I did find two audio interviews, one with film so you can hear his voice at least. Unfortunately neither video cites their origin. Presumably it's for film but it's possible that it was used on the radio. Talk programs were rare in the 1920s so again, odds are slim. More here.

In 1933, Charles Claggett did an informal survey of local kids in St. Louis on their top heroes. Because of his work in film, Tom Mix topped the list. Claggetttook this information to his boss Elmer Marshutz at Gardner advertising. They got Tom's permission and needing a sponsor they pitched the idea to William Danforth the president of Ralston Purina.

The real Tom Mix did not have a voice "suited for radio." His voice, was damaged by a bullet to the throat and/or by repeated broken noses. So he was played by radio actors: Artells Dickson, Jack Holden, Russell Thorsen and Joe "Curley" Bradley. Curley is the most associated with the role btu he only took on the role in 1944.

The program actually climbed in popularity over it's run. Per the May 1941 issue of Broadcasting it was ranked 2nd among rural listeners but50th by urban juveniles. In September 1946 Billboard reported "Tom Mix, according to Hooperatings for 17 months, is indisputable king of the kid segs.  In a survey released last week, the Mutual seg copped all nine firsts in nine different categories of Hooper tabulations." That year Tom Mix beat Superman, Dick Tracey, Lone Ranger and Captain Midnight —everyone. In August 1950 the series was radically revamped. The new show, still sponsored by Ralston featured Curley Bradley under his own name as The Singing Marshal. I have no idea why. That continued until the end in 1951

But 30 years later we got an epilogue to this wtory. George Garabedian produced two "final" episodes in 1982 to complete one of the few partly complete story arcs "The Mystery of the Vanishing Village." In cooperation with Ralston, it was released as an LP on Mark 56 Records with some of the original cast, including Curley Bradley as Tom Mix.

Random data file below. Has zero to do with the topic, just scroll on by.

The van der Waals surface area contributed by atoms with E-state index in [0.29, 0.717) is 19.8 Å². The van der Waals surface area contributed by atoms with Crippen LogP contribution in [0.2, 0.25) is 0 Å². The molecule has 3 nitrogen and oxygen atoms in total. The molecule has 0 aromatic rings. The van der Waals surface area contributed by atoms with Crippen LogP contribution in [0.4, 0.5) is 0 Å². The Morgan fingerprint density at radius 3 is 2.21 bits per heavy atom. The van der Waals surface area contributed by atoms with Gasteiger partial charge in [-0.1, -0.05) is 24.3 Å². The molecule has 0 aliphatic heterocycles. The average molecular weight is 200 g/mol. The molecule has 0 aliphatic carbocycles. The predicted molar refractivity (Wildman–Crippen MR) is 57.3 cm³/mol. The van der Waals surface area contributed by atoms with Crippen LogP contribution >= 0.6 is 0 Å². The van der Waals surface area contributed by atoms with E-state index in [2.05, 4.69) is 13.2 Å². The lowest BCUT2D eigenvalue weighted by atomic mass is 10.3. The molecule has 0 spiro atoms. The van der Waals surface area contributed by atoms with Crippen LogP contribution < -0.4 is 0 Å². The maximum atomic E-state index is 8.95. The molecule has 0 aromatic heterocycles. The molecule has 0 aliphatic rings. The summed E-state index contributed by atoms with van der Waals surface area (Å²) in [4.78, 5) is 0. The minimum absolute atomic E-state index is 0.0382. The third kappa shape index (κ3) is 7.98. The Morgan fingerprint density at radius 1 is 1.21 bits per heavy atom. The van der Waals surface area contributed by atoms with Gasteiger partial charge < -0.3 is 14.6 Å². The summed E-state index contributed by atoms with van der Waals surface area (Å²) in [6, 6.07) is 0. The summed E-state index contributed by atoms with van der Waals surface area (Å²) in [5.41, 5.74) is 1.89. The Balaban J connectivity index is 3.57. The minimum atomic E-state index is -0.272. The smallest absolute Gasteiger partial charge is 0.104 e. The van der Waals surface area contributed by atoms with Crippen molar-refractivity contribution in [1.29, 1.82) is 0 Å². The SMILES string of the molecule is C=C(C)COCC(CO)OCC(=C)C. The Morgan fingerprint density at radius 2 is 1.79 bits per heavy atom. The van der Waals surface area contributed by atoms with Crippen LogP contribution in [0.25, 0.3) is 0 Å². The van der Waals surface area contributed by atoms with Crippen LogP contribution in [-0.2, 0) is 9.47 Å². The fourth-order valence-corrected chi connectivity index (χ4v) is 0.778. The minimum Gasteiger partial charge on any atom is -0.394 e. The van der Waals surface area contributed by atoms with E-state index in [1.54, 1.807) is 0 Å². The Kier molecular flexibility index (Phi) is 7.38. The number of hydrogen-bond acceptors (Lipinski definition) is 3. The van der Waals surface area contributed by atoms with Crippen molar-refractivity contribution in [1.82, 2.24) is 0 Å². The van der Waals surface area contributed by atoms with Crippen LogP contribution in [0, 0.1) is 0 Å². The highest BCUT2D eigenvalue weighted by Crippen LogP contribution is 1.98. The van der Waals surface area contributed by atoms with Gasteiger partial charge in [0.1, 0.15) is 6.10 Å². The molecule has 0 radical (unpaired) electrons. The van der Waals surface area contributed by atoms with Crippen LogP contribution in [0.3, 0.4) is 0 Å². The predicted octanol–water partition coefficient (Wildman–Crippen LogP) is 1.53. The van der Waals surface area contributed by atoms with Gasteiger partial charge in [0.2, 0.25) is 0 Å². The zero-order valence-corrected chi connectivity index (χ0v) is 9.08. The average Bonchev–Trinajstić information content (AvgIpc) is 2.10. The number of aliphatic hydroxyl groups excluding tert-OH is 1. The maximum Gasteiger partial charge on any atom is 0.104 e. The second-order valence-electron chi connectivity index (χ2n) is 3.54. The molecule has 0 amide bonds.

Monday, June 24, 2024

The Goodwill Family


Let's start at the SHSM - State Historical Society of Missouri  [LINK]. The few images I can find of the Goodwill Family all seem to originate there. On one post card they stand in a row: Uncle George, Little Eddit, Slim, Aunt Martha, and an unnamed person titled merely "yours truly." In another picture, they pose with a couch, with a note from the Busy Bee Department store of Springfield, IL. The text at the bottom reads "Heard over KWTO every Monday - Wednesday - Friday 6:45 - 7:00 AM." This one is a smaller group: Martha, Slim, Junior and George. In that one Junior looks old enough to drive, it's maybe 5 years later or so.

Springfield News-Leader 2019

Little Eddie, grew up to become Herschel "Speedy" Haworth Jr., a cast member of ABC-TV's Ozark Jubilee from 1955–1960. He died in 2008. More here. From George's biography we can learn more about the more obscure Goodwill Family. George was an Earle and was no relation to Slim and Aunt Martha. Martha was not his Aunt, but his mother, Vancie Martha Haworth (née Wilson). Slim was her brother, Clyde aka Slim Wilson. Yes, that Slim Wilson. Slim appears in the first issue of the KWTO Dial in August of 1941, playing with a trio, the Hoakum Boys. But the Goodwill Family appears on the schedule, Monday, Wednesday and Friday at 6:15 AM.  [SOURCE]